2. Very well written. Censorship has never worked; in fact it frequently stimulates more interest in the banned materials. The hypocrisy of arguing for limited government at the same time passing laws to control what we read and what can and cannot be taught is palpable.

  3. This is Wyoming, people. What happened to the Wyoming Way, in which we were generally libertarian, tolerant of differences, and skeptical of meddling, intrusive outsiders who tried to tell us what to do? Let’s let our young people find out about the world – the good and the bad – instead of crippling their learning, and send the would-be censors back to their fanatical religious groups, out-of-state political parties, and “hate TV” channels.

  4. thank you, David.. I, too, was allowed to read what I wanted, and I always appreciate that freedom. I passed that value on to my children and now my grandchildren.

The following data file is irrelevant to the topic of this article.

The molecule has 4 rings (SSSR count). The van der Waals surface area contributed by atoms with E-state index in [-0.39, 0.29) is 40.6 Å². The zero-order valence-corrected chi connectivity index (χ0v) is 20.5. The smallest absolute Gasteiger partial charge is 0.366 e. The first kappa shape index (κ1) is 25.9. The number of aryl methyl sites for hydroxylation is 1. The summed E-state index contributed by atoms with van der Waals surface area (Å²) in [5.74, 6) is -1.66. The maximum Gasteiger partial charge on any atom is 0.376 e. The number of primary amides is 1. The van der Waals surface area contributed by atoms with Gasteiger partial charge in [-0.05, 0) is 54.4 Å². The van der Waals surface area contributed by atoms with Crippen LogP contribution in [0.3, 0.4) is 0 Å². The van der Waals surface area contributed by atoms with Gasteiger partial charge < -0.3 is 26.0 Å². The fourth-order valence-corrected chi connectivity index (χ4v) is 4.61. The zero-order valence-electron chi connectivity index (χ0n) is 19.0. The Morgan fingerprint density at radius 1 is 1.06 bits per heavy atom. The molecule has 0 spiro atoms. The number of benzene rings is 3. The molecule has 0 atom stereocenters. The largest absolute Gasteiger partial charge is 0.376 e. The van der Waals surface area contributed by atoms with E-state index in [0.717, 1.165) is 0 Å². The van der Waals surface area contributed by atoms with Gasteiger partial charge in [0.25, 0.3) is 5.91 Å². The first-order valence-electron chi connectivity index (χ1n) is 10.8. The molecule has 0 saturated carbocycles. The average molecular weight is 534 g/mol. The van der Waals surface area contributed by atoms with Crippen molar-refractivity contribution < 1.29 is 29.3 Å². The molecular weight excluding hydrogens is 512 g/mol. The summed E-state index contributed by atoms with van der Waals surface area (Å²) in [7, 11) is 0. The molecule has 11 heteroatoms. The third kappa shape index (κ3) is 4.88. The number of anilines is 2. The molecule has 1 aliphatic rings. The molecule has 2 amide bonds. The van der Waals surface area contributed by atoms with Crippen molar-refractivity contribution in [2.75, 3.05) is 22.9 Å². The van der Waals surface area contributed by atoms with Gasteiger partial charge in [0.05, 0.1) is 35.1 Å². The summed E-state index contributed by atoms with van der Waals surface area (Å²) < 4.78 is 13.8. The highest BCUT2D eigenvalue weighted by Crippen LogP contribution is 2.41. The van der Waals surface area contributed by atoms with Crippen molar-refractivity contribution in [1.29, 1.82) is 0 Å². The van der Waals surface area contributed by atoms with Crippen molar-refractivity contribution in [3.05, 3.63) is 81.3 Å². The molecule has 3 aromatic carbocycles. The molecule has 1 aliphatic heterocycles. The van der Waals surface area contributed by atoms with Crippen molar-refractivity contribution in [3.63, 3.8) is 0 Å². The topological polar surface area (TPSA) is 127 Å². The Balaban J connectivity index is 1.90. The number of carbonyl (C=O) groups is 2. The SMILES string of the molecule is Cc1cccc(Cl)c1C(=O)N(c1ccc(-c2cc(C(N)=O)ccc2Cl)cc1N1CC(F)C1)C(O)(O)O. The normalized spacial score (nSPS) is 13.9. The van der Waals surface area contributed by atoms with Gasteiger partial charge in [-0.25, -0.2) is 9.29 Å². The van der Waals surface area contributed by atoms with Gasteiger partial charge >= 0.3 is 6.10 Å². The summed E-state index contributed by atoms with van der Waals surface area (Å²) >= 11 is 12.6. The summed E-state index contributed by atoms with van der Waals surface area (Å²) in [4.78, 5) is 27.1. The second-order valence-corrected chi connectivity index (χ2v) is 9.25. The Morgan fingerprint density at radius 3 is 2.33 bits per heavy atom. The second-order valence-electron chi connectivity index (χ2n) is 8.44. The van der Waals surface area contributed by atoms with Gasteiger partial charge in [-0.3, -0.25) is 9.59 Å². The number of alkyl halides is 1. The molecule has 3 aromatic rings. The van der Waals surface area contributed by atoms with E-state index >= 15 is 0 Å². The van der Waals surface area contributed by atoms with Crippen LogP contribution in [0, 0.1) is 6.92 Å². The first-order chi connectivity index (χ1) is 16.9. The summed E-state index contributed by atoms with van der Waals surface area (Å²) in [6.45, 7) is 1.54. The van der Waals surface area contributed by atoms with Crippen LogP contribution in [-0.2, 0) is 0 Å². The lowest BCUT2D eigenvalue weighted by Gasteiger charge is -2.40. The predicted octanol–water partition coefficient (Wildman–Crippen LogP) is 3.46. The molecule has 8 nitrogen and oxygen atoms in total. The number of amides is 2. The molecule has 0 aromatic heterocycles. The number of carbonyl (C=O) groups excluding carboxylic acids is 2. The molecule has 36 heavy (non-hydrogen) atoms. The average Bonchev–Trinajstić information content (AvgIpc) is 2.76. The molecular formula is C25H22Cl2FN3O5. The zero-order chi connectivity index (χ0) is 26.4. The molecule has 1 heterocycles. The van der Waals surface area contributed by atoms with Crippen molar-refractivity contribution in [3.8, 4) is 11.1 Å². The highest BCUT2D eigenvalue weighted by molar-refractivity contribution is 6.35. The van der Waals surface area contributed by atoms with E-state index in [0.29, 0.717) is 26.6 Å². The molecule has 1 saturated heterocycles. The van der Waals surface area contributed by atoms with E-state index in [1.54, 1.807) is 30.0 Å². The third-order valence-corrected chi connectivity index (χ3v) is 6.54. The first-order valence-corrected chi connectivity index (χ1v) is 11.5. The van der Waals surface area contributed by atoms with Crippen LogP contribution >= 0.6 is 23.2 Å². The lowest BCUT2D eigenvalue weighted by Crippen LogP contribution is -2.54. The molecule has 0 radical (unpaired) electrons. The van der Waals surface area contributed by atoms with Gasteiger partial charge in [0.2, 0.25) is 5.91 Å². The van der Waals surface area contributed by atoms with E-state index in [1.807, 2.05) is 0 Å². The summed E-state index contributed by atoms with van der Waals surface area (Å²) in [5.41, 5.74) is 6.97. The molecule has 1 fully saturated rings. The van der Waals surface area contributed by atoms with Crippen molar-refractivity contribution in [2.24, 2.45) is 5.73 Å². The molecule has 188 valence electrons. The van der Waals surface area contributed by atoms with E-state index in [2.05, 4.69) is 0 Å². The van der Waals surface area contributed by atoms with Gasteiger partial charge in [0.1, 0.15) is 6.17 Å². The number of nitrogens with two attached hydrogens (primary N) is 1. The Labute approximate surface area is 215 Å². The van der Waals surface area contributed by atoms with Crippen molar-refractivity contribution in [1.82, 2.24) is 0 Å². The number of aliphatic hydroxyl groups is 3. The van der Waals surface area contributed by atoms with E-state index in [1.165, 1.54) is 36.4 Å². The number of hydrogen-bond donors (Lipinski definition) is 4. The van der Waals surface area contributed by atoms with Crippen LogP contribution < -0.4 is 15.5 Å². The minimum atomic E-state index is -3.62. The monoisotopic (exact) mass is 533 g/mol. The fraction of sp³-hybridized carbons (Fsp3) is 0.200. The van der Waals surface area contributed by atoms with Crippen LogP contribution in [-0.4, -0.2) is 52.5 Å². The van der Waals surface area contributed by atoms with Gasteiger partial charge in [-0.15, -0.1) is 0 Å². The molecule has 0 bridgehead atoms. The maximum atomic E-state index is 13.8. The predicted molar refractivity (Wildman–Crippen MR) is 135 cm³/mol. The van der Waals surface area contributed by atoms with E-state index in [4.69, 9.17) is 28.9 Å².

5. Very well done! My parents encouraged us to read and listen to propaganda, then to visit about our impressions.

    When I was in 6th grade, my Dad offered to split the cost of a Radio Shack shortwave radio kit, and he helped me solder it together. I listen to stations all over the world. Sometimes the stories were so different, that I would ask if they were really talking about the same situation. When ideas become too dangerous to even try to understand, we have lost essential logic skills, and our capacities to engage become ever more limited.